Aftercare is another hallmark of luxury sober living and rehab, as luxury sober living homes have the ability to continue to care for their patients after they’ve left by helping them work on sustaining their long-term mental and emotional wellbeing, as well as regularly following up through online and physical correspondence to see how former residents are doing on their own.

A luxury setting isn’t all sunshine and rainbows, as addiction treatment never is. But for many addicts, it’s exactly what they need. The name can be a bit of a misnomer – while a “luxury setting” implies privilege and unnecessity, many of the services almost exclusively offered through luxury rehab are in fact necessary in the treatment of addiction. A basic right to privacy, a reasonable staff and patient ratio, high-quality aftercare, as well as addiction treatment in accordance with the latest in research – while luxury sober living homes and rehab facilities are often very well-decorated and picturesque, it’s these vital services that set them apart from the bulk of other facilities.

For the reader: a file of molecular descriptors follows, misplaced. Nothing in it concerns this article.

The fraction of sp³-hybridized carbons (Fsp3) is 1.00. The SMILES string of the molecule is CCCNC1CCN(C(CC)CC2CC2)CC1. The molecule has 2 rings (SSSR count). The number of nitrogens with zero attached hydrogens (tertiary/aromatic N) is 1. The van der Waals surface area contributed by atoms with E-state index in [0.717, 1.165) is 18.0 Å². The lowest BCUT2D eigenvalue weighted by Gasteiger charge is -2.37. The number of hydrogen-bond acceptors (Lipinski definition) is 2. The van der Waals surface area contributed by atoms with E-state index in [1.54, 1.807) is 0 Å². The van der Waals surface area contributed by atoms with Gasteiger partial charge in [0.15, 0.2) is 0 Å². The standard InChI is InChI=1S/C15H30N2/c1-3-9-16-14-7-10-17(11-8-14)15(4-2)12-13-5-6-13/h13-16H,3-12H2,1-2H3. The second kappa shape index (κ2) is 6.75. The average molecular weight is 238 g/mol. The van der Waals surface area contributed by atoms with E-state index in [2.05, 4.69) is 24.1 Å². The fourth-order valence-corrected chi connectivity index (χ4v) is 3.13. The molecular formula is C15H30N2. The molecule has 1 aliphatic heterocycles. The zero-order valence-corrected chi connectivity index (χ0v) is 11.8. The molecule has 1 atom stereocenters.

Luxury Rehab Still Isn’t Easy 

Luxurious or not, rehab is always hard. While addiction can be accurately described as a brain disease, it’s very important to discuss what this means. Some might misunderstand that addicts are in any way predestined to become addicted – it’s much more accurate to describe addiction as something that has the potential to occur in anybody, but that certain circumstances and factors make it more likely, and every case of addiction occurs due to a unique series of triggering factors linked to a person’s upbringing, experiences, mental state, suggestibility, and more.

This is important because it illustrates that addiction is something that can affect us all, and when someone does become addicted, they struggle with a disorder that at times feels more powerful than they are. While luxurious amenities provide addicts with a greater variety of options in treatment, rehab is still rehab. An addict must effectively go against their own will, avoiding temptation and deliberately ignoring powerful cravings. Many addicts have forgotten how to deal with stress without turning to drugs, requiring a whole host of new tools and abilities. That too requires time and practice.

It’s hard work to overturn an addiction, and while luxury rehab and sober living can make the initial stages much easier through better treatment, the bulk of the work still relies on the will and initiative of the recovering addict maintaining the lifestyle changes made during recovery, as well as the love and support of family and friends who are there to help out when willpower alone isn’t enough.

 

How Does A Men’s Sober Living Contribute to Your Recovery?

How A Men's Sober Living Contributes to Recovery - Transcend Recovery